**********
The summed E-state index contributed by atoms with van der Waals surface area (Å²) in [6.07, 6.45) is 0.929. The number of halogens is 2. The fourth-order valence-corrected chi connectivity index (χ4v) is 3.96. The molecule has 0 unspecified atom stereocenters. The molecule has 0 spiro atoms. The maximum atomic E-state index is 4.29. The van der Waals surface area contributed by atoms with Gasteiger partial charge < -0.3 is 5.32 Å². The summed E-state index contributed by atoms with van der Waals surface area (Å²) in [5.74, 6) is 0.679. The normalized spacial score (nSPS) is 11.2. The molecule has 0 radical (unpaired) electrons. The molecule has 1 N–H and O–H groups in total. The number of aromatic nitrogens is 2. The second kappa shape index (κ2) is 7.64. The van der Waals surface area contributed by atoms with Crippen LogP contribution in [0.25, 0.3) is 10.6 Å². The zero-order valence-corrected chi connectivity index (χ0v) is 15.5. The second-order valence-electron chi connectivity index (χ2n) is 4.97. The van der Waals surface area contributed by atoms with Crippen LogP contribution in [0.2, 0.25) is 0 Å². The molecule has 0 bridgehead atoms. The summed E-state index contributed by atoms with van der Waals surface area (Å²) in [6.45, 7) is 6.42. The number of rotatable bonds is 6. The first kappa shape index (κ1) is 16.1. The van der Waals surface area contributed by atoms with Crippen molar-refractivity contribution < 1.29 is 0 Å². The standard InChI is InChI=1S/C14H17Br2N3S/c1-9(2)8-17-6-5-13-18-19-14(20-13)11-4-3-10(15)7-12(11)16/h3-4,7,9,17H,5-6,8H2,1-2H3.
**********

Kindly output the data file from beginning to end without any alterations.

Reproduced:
The summed E-state index contributed by atoms with van der Waals surface area (Å²) in [6.07, 6.45) is 0.929. The number of halogens is 2. The fourth-order valence-corrected chi connectivity index (χ4v) is 3.96. The molecule has 0 unspecified atom stereocenters. The molecule has 0 spiro atoms. The maximum atomic E-state index is 4.29. The van der Waals surface area contributed by atoms with Gasteiger partial charge < -0.3 is 5.32 Å². The summed E-state index contributed by atoms with van der Waals surface area (Å²) in [5.74, 6) is 0.679. The normalized spacial score (nSPS) is 11.2. The molecule has 0 radical (unpaired) electrons. The molecule has 1 N–H and O–H groups in total. The number of aromatic nitrogens is 2. The second kappa shape index (κ2) is 7.64. The van der Waals surface area contributed by atoms with Crippen LogP contribution in [0.25, 0.3) is 10.6 Å². The zero-order valence-corrected chi connectivity index (χ0v) is 15.5. The second-order valence-electron chi connectivity index (χ2n) is 4.97. The van der Waals surface area contributed by atoms with Crippen LogP contribution in [0.2, 0.25) is 0 Å². The molecule has 0 bridgehead atoms. The summed E-state index contributed by atoms with van der Waals surface area (Å²) in [6.45, 7) is 6.42. The number of rotatable bonds is 6. The first kappa shape index (κ1) is 16.1. The van der Waals surface area contributed by atoms with Crippen molar-refractivity contribution < 1.29 is 0 Å². The standard InChI is InChI=1S/C14H17Br2N3S/c1-9(2)8-17-6-5-13-18-19-14(20-13)11-4-3-10(15)7-12(11)16/h3-4,7,9,17H,5-6,8H2,1-2H3.